We recently lost a colleague, and I also lost a personal friend. Judah Folkman, M.D., was a leader, an original thinker, and a kind human being; in short, he was a mensch. But he was also a physician, a pediatric surgeon, and a visionary whose work inspired a generation of scientists.

In 1889, Stephen Paget hypothesized that to grow and produce metastasis, tumor cells, or “seeds,” must interact with specific organ factors, the “soil.” The “seed and soil” hypothesis suggested that the predicted patterns of metastasis can be explained by the interdependence of tumor cells on the organ microenvironment. Judah Folkman was among the very few scientists in the twentieth century to recognize the validity of the seed and soil principle. He popularized the concept that all cells are dependent on vasculature for oxygen and nutrients and, thus, if tumors are to expand beyond one millimeter in diameter, they require the concomitant expansion of the vasculature. For this process, he coined the term “angiogenesis.” He also predicted that inhibiting vascular expansion or destroying the existing tumor vasculature would lead to prevention of tumor growth or the destruction of an existing lesion. Angiogenesis as a means of cancer metastasis was originally greeted with skepticism by many highly established scientists, but Judah's perseverance led to the acceptance of this developing field.

Judah's sense of humor and ability to withstand stress always amazed me. For example, his greatest ambition as a physician was to shepherd the study of angiogenesis into the realm of therapy, although this mission proved to be difficult. Joint studies from our two laboratories showed that the progressive growth of infantile, cutaneous hemangioma is directly correlated with hyperplasia and angiogenesis and inversely correlated with expression of the endogenous angiogenesis inhibitor, IFN-β. Attempts to translate these findings to the clinic were met with numerous requests for “more basic studies.” To calm me down, Judah said, “You know, this reminds me of a story: A pediatric surgeon in Boston just finished a difficult operation. To relax, he went to the Charles River and sat down on a bench. Suddenly, he heard cries of ‘Help! Help!’ and saw a person drowning. The surgeon jumped into the river and pulled the person to safety. He lay exhausted on the banks of the river and again heard, ‘Help! Help!’ He glanced at the river and saw another person drowning. Despite his exhaustion, he jumped into the river and pulled the second drowning person to safety. Now, he was truly exhausted and lay on the ground huffing and puffing and again heard, ‘Help! Help!’ He raised his head to look toward the river and saw a third person drowning, but he also noticed two basic researchers walking by the river. The surgeon shouted, ‘Colleagues, you must help! This is the third drowning person in the river in one afternoon!’ The researchers looked at the river and then at the surgeon and said, ‘Three people drowning in one afternoon? This is very interesting! We'll walk upstream to see who's throwing them in!’”.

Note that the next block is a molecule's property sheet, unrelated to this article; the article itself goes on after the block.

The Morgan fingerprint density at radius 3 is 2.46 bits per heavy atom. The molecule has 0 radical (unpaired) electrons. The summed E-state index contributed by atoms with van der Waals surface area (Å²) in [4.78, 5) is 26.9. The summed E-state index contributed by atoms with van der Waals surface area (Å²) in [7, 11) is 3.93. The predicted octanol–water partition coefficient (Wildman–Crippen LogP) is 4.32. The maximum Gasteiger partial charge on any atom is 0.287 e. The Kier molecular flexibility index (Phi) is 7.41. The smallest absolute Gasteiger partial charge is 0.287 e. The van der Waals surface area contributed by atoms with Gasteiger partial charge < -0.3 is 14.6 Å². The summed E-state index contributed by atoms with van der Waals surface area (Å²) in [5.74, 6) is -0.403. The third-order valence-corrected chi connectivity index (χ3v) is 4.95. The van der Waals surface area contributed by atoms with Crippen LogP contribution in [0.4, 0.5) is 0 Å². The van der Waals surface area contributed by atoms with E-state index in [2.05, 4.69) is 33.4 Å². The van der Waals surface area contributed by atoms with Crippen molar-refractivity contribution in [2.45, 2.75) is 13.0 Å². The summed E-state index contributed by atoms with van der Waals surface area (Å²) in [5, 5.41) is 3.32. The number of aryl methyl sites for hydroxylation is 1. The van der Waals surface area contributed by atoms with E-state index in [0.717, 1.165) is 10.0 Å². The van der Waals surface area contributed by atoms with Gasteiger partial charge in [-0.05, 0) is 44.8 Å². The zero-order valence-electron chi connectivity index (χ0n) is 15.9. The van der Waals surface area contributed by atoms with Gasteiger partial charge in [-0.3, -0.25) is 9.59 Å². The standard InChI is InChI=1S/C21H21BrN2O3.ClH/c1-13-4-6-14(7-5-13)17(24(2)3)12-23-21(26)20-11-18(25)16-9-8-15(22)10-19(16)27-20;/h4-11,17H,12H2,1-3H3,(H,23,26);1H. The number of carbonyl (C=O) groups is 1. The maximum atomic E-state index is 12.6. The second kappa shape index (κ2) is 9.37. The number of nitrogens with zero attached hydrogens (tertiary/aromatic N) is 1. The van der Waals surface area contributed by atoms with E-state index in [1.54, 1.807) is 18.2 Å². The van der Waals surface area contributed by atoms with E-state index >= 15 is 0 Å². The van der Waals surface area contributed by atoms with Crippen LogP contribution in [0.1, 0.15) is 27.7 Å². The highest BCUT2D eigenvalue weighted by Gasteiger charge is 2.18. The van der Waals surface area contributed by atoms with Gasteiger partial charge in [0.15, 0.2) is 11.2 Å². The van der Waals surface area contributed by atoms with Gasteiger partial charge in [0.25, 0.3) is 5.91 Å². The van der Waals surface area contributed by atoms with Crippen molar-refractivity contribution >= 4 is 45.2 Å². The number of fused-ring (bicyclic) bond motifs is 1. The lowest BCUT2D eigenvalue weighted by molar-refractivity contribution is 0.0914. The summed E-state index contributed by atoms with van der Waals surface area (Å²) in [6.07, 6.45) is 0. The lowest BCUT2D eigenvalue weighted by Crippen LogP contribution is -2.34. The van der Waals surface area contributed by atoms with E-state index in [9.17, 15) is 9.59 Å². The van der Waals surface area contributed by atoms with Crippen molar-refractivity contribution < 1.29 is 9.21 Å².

Dr. Folkman was also an active member of AACR. He was aneditorial board member of two AACR journals, Cancer Researchand Clinical Cancer Research. In addition to serving on severalAACR committees and chairing several AACR conferences, he wasalso the 1985 recipient of the AACR-G.H.A. Clowes MemorialAward. More recently, he served as a trustee of the AACRFoundation for the Prevention and Cure of Cancer.

Judah Folkman inspired me with his vision, his leadership, and his enthusiasm. We have lost a giant, the father of angiogenesis. Continuing his work toward saving patients from the dreaded disease of cancer is our way of thanking him.